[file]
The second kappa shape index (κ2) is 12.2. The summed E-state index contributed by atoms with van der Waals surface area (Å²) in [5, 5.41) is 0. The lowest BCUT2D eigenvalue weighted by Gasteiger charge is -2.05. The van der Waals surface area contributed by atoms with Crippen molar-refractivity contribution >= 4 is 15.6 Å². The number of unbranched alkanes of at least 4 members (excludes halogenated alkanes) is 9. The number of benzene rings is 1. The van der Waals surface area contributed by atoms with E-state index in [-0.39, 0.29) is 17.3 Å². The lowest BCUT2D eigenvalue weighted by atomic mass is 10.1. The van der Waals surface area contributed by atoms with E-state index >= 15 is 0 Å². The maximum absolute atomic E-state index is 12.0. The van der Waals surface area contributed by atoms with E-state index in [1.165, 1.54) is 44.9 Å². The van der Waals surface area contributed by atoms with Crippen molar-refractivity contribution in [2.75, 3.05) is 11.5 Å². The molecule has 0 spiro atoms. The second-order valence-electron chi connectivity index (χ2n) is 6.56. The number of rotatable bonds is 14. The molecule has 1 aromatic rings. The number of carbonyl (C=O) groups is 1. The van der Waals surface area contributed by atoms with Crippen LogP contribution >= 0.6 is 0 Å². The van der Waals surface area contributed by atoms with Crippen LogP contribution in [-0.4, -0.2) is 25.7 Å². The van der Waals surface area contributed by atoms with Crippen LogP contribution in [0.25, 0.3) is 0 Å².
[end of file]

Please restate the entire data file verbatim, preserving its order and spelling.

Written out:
The second kappa shape index (κ2) is 12.2. The summed E-state index contributed by atoms with van der Waals surface area (Å²) in [5, 5.41) is 0. The lowest BCUT2D eigenvalue weighted by Gasteiger charge is -2.05. The van der Waals surface area contributed by atoms with Crippen molar-refractivity contribution >= 4 is 15.6 Å². The number of unbranched alkanes of at least 4 members (excludes halogenated alkanes) is 9. The number of benzene rings is 1. The van der Waals surface area contributed by atoms with E-state index in [-0.39, 0.29) is 17.3 Å². The lowest BCUT2D eigenvalue weighted by atomic mass is 10.1. The van der Waals surface area contributed by atoms with E-state index >= 15 is 0 Å². The maximum absolute atomic E-state index is 12.0. The van der Waals surface area contributed by atoms with E-state index in [1.165, 1.54) is 44.9 Å². The van der Waals surface area contributed by atoms with Crippen molar-refractivity contribution in [2.75, 3.05) is 11.5 Å². The molecule has 0 spiro atoms. The second-order valence-electron chi connectivity index (χ2n) is 6.56. The number of rotatable bonds is 14. The molecule has 1 aromatic rings. The number of carbonyl (C=O) groups is 1. The van der Waals surface area contributed by atoms with Crippen LogP contribution >= 0.6 is 0 Å². The van der Waals surface area contributed by atoms with Crippen LogP contribution in [-0.4, -0.2) is 25.7 Å². The van der Waals surface area contributed by atoms with Crippen LogP contribution in [0.25, 0.3) is 0 Å².